I grew up watching football with my dad, even when we lived in Indonesia.
I introduced my daughter to football when she was 2 months old, but as she grew, she lost interest.
I missed spending time with her, and Taylor Swift and Travis Kelce's relationship helped us.
I remember watching my first football game as a kid. I was maybe 6 or 7, younger than my daughter is now. I was living with my family in Indonesia, on the other side of the world from where I was born.
My dad loved the University of Michigan Wolverines so much that he'd get VHS tapes mailed 12,000 miles to watch football with his sons. I still remember hugging my dad and brother and bouncing up and down in front of a little TV in Jakarta when Michigan won the Rose Bowl and a share of a national title.
Fast-forward a couple dozen football seasons, and now I'm a dad with a little girl who's known football since she was 2 months old. But Taylor Swift got her to finally watch the Super Bowl with me.
She's been around football her entire life
I remember taking my baby girl in my arms into the German pub in Seattle where I watched all my football games. She was just 2 months old and an 11 on the cuteness scale. She spent her first football game staring, hiccupping, and crying when we all cheered for a score, but it didn't discourage me.
I took her to watch the Seahawks in a stroller. I sat with her when she was 4 while she gnawed on french fries and learned to say "touchdown." But as she started to get older, unicorns and Taylor Swift dance parties started to beat out football for her.
She started spending most of her Sunday afternoons reading "Nancy Drew" in her room while I watched football downstairs with the dog.
I missed spending time together
I missed her. I missed how she giggled as a 3-year-old and how she learned to say "Russaw Wiwson" from me before she could properly say her L's. But the magic seemed to be gone, and I resigned myself to a world where I wouldn't have the dad-kid experiences that shaped me so much as a child.
When she told me, "Football isn't really my thing, Dad," I knew in my heart she was right. And that would have been OK. We could always bond over dancing to "Shake it Off" and constant album replays of "Midnights."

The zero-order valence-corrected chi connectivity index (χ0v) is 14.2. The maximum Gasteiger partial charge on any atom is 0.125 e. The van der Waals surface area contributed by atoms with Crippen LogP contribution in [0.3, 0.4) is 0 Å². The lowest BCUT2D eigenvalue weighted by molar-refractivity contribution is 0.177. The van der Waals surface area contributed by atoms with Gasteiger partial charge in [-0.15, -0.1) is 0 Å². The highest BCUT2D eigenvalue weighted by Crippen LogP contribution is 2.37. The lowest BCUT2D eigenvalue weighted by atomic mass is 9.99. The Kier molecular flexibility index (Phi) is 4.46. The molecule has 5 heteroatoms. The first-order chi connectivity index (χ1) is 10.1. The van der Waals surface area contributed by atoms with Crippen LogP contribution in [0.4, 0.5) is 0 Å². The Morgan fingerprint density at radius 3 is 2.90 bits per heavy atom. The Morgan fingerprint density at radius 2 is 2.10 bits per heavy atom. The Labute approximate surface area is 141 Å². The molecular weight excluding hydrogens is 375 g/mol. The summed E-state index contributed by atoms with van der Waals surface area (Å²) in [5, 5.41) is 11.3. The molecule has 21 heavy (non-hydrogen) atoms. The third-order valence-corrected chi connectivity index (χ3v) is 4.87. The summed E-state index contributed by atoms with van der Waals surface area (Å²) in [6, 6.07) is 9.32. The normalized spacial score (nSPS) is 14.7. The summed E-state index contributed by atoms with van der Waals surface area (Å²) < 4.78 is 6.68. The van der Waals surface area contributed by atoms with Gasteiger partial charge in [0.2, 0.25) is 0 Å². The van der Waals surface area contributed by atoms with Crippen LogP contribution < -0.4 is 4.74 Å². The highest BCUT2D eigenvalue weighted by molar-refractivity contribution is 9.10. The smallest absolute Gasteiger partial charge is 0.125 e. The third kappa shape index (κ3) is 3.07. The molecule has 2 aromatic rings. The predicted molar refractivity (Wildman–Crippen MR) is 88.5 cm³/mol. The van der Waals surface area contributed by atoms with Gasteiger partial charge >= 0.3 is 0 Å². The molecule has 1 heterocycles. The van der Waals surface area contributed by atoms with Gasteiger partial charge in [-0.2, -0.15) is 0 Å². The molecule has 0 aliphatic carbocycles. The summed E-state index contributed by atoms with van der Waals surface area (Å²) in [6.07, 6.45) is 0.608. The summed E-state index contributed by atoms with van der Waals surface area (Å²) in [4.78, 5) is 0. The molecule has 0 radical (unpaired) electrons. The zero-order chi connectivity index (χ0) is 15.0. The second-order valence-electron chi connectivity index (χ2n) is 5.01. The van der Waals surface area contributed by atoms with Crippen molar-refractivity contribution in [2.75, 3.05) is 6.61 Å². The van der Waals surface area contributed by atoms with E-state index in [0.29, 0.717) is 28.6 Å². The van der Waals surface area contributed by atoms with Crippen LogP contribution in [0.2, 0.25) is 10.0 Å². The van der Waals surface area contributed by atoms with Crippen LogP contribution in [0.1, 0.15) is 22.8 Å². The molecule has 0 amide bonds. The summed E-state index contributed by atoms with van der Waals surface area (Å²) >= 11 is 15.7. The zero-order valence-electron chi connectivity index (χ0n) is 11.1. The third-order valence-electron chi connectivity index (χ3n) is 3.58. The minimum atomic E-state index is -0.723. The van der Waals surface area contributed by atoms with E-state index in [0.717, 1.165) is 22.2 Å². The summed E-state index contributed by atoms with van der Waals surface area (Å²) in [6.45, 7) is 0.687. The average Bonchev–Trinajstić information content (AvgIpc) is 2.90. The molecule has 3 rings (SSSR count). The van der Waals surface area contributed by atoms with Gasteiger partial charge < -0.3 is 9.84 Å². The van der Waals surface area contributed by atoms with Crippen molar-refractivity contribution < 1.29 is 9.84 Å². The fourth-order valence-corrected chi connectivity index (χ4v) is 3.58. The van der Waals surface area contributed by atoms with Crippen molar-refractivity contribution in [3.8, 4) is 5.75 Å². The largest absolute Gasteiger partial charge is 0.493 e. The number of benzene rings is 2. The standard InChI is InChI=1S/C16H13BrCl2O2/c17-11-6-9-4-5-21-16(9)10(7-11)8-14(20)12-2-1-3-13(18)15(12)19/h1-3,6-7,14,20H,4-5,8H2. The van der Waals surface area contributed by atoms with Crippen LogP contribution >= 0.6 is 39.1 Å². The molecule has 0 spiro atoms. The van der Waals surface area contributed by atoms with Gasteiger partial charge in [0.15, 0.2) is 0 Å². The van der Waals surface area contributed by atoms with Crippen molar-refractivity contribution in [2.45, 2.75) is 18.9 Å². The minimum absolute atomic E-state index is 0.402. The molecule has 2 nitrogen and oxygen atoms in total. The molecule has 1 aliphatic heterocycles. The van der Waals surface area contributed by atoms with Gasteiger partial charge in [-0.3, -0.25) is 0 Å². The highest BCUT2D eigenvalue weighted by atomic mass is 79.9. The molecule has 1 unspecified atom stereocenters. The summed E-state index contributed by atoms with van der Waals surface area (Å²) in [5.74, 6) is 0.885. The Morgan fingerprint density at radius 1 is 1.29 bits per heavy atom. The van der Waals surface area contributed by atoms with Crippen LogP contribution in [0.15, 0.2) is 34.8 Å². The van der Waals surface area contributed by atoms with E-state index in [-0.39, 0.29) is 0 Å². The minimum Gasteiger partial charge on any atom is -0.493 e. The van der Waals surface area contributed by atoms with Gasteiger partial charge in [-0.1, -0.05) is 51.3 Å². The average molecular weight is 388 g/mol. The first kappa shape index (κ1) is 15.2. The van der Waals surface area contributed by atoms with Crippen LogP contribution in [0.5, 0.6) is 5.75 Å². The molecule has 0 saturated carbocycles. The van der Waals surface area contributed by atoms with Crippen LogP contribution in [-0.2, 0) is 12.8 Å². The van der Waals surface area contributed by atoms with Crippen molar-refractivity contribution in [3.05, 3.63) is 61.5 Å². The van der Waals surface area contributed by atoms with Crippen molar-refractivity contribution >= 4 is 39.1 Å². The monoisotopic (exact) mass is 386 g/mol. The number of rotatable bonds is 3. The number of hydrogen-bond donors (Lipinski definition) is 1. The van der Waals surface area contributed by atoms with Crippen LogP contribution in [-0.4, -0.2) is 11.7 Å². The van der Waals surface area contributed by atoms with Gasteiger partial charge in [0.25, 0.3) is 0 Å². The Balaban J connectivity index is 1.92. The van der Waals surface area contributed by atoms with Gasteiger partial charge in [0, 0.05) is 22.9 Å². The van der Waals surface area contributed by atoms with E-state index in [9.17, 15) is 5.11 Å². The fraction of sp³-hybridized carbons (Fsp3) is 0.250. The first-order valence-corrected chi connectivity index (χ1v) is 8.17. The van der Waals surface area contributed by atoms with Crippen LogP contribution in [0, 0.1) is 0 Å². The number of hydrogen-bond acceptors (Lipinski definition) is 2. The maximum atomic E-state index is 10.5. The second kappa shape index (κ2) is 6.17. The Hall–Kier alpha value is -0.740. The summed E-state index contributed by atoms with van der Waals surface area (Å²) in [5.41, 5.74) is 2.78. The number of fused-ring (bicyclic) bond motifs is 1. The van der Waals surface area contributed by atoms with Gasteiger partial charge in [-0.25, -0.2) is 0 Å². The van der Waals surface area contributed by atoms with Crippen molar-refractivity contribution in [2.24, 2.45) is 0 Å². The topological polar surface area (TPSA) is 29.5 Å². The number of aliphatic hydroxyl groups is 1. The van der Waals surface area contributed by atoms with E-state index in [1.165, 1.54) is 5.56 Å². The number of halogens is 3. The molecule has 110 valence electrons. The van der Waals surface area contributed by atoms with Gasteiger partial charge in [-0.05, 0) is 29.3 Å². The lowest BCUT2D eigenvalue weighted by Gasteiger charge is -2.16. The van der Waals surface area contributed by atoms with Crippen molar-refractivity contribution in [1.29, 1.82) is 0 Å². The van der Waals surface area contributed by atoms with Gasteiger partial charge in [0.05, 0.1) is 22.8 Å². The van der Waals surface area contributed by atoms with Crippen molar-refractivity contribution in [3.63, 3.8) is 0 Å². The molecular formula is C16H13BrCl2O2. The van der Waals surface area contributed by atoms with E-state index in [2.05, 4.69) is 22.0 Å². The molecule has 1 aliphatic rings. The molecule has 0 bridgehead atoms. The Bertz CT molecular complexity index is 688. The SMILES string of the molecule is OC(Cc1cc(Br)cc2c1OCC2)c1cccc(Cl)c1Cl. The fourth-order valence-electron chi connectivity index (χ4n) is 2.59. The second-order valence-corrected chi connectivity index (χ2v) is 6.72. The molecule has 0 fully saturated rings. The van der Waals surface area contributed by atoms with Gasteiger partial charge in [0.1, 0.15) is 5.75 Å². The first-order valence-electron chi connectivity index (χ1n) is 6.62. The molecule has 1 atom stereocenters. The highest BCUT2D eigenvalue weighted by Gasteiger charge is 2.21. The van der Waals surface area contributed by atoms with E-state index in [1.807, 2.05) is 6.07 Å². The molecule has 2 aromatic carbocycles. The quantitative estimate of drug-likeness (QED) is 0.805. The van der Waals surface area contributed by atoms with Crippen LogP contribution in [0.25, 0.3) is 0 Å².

That was before news broke this fall that Taylor Swift was dating Travis Kelce, who is — as my daughter found out — a good football player. She may have grown up listening to Swift's breakup songs, but my 8-year-old was ready as any Swiftie in the country to ship Swift's newest relationship.
It took her some time to get into football
Loving Taylor didn't immediately turn into loving football. It took my daughter a few weeks to notice. I think, at first, she thought Taylor was just taking a break from the Eras Tour. Maybe the Kelce thing would turn into a devastating breakup. Maybe Taylor had a "Blank Space" for Travis.
But Taylor stayed with Travis, and as the rainy days of November turned into the rainier days of December in Seattle, my 8-year-old slowly realized that her biggest idol was making time away from the Eras Tour every single Sunday to watch 3 ½ hours of Chiefs football in person, where the cameras could find her between plays.
Suddenly, Sundays were different at our house. "Nancy Drew" has been — temporarily — forgotten upstairs. Now, we spend hours together hanging out on the couch every Sunday. She's asking about the playoffs. She understands first downs, and — of course — she's waiting for Taylor to appear.
Like "Snow on the Beach," discovering we can watch football together feels fragile and magical. Fathers and sons and football are as old as the sport. But not dads and daughters. It took Taylor Swift to bring us "Out of the Woods."
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